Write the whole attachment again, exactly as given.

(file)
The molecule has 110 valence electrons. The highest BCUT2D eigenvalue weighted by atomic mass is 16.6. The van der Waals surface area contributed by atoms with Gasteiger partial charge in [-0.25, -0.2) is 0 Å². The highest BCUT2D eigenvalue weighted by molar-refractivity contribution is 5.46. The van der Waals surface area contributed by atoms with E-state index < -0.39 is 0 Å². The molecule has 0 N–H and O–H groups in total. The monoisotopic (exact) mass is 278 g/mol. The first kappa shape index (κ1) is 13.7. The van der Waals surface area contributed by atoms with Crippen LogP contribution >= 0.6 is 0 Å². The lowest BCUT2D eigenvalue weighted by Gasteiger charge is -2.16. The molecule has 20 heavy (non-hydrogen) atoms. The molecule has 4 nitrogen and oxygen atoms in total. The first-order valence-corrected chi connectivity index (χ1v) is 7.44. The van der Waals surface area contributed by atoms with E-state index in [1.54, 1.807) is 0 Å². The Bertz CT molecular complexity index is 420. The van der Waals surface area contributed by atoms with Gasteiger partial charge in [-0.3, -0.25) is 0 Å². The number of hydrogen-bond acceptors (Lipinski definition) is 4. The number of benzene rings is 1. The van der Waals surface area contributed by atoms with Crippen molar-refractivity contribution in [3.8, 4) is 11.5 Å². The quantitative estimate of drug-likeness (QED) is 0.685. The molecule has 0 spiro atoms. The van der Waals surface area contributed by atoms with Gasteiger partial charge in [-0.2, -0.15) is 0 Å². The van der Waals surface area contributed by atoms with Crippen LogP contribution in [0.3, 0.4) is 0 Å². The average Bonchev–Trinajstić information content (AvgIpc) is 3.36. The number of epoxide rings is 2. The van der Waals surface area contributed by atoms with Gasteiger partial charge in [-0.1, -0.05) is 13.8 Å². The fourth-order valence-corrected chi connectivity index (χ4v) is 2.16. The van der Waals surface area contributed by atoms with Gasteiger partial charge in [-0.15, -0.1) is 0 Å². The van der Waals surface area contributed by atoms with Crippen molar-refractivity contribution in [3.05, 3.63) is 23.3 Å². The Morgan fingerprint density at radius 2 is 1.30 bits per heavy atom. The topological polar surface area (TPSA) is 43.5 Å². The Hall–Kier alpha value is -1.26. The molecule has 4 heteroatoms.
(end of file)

The molecule has 110 valence electrons. The highest BCUT2D eigenvalue weighted by atomic mass is 16.6. The van der Waals surface area contributed by atoms with Gasteiger partial charge in [-0.25, -0.2) is 0 Å². The highest BCUT2D eigenvalue weighted by molar-refractivity contribution is 5.46. The van der Waals surface area contributed by atoms with E-state index < -0.39 is 0 Å². The molecule has 0 N–H and O–H groups in total. The monoisotopic (exact) mass is 278 g/mol. The first kappa shape index (κ1) is 13.7. The van der Waals surface area contributed by atoms with Crippen LogP contribution >= 0.6 is 0 Å². The lowest BCUT2D eigenvalue weighted by Gasteiger charge is -2.16. The molecule has 20 heavy (non-hydrogen) atoms. The molecule has 4 nitrogen and oxygen atoms in total. The first-order valence-corrected chi connectivity index (χ1v) is 7.44. The van der Waals surface area contributed by atoms with E-state index in [1.54, 1.807) is 0 Å². The Bertz CT molecular complexity index is 420. The van der Waals surface area contributed by atoms with Gasteiger partial charge in [-0.3, -0.25) is 0 Å². The number of hydrogen-bond acceptors (Lipinski definition) is 4. The number of benzene rings is 1. The van der Waals surface area contributed by atoms with Crippen molar-refractivity contribution in [3.8, 4) is 11.5 Å². The quantitative estimate of drug-likeness (QED) is 0.685. The molecule has 0 spiro atoms. The van der Waals surface area contributed by atoms with Gasteiger partial charge in [-0.2, -0.15) is 0 Å². The van der Waals surface area contributed by atoms with Crippen LogP contribution in [0.3, 0.4) is 0 Å². The average Bonchev–Trinajstić information content (AvgIpc) is 3.36. The number of epoxide rings is 2. The van der Waals surface area contributed by atoms with Gasteiger partial charge in [-0.1, -0.05) is 13.8 Å². The fourth-order valence-corrected chi connectivity index (χ4v) is 2.16. The van der Waals surface area contributed by atoms with Gasteiger partial charge in [-0.15, -0.1) is 0 Å². The van der Waals surface area contributed by atoms with Crippen molar-refractivity contribution in [3.05, 3.63) is 23.3 Å². The Morgan fingerprint density at radius 2 is 1.30 bits per heavy atom. The topological polar surface area (TPSA) is 43.5 Å². The Hall–Kier alpha value is -1.26. The molecule has 4 heteroatoms.